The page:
- The defense in Elizabeth Holmes' fraud trial rested Wednesday after she testified for 7 days.
- The prosecution offered no rebuttal, and closing arguments will begin on Dec. 16.
- This is Week 14 of trial for the Theranos founder, who faces charges of conspiracy and wire fraud.
Elizabeth Holmes' criminal fraud trial is one step closer to its conclusion.
Defense attorneys for the Theranos founder rested their case on Wednesday after Holmes finished her seventh day on the witness stand. The prosecution didn't have a rebuttal, and closing arguments are now scheduled to begin on Dec. 16.
Prosecutors had rested on Nov. 19 after having called 29 witnesses of their own over the course of 11 weeks. On the same day, the defense called its first witness, paralegal Trent Middleton from Williams & Connolly, the law firm representing Holmes. Middleton summarized evidence in the case before the defense moved on to its second witness, Fabrizio Bonanni, a former Theranos board member. He recalled being asked by Holmes to be Theranos' COO but declined, saying he was "too old for that" and joined the board instead to advise the company on matters like quality control and compliance, according to The Washington Post.
The defense's case has relied heavily on testimony from Holmes herself, who was its third and final witness. In her time on the stand, Holmes has admitted to keeping Theranos' use of modified third-party devices a secret from investors and Walgreens, with which Theranos once had a contract. Holmes said company counsel had told her to hide this in order to protect trade secrets. In addition, Holmes admitted to adding Pfizer's logo without authorization to company validation reports that later played a key role in drawing investors.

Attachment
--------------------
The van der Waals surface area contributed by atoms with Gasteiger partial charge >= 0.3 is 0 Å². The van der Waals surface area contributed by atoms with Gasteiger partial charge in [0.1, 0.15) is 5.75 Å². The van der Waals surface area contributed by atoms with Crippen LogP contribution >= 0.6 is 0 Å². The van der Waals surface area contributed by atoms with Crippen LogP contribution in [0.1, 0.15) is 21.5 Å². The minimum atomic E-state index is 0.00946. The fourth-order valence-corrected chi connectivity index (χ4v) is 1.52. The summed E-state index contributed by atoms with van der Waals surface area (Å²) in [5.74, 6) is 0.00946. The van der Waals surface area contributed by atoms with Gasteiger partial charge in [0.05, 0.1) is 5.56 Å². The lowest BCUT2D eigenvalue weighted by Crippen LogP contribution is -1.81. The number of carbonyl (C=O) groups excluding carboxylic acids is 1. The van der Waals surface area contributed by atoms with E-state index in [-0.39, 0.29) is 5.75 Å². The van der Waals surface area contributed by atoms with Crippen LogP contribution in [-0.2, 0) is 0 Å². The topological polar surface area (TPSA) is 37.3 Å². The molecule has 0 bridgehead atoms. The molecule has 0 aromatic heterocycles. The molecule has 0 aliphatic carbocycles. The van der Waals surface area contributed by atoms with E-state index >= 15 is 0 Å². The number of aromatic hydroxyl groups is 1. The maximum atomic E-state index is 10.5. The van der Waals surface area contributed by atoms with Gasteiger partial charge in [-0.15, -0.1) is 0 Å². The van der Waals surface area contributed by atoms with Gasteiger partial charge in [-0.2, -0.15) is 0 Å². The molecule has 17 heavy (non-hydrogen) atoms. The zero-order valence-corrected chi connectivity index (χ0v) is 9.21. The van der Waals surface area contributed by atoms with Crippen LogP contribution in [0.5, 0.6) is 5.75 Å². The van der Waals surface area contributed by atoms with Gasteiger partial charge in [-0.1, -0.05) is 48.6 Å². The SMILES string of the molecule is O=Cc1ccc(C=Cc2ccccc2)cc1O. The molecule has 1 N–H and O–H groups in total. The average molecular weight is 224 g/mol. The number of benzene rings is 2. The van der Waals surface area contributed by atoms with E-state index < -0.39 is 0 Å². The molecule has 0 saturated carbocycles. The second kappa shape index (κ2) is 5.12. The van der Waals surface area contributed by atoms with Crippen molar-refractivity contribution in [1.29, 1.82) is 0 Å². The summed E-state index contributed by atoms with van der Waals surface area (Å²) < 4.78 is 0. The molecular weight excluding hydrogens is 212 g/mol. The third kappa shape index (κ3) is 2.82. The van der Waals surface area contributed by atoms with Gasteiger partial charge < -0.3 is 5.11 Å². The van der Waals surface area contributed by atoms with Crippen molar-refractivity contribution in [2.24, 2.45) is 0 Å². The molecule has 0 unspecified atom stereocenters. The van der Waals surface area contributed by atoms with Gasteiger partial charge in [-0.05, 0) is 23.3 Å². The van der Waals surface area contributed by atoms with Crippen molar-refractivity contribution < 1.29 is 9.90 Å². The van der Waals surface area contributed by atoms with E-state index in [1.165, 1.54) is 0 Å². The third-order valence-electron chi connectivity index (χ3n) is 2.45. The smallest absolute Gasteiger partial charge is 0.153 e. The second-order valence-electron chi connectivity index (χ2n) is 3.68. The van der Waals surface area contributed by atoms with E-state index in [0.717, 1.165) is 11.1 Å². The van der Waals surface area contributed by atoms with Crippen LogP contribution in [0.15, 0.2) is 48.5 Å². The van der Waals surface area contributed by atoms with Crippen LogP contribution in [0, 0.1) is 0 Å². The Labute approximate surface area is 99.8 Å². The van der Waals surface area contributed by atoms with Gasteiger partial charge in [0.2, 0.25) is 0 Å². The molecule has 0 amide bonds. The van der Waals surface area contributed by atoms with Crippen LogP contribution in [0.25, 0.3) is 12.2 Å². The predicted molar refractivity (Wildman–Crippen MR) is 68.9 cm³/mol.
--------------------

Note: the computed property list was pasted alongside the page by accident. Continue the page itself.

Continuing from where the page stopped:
Holmes also has testified that Ramesh "Sunny" Balwani, her ex-boyfriend and Theranos' former COO and president, abused her. She has recounted her efforts to kill the Wall Street Journal's 2015 investigation into Theranos and expressed her regret over Theranos' treatment of whistleblowers.
Holmes is charged with nine counts of wire fraud and two counts of conspiracy to commit wire fraud. She has pled not guilty. If convicted, for each count, she faces up to 20 years in prison, a fine of $250,000, and restitution to victims.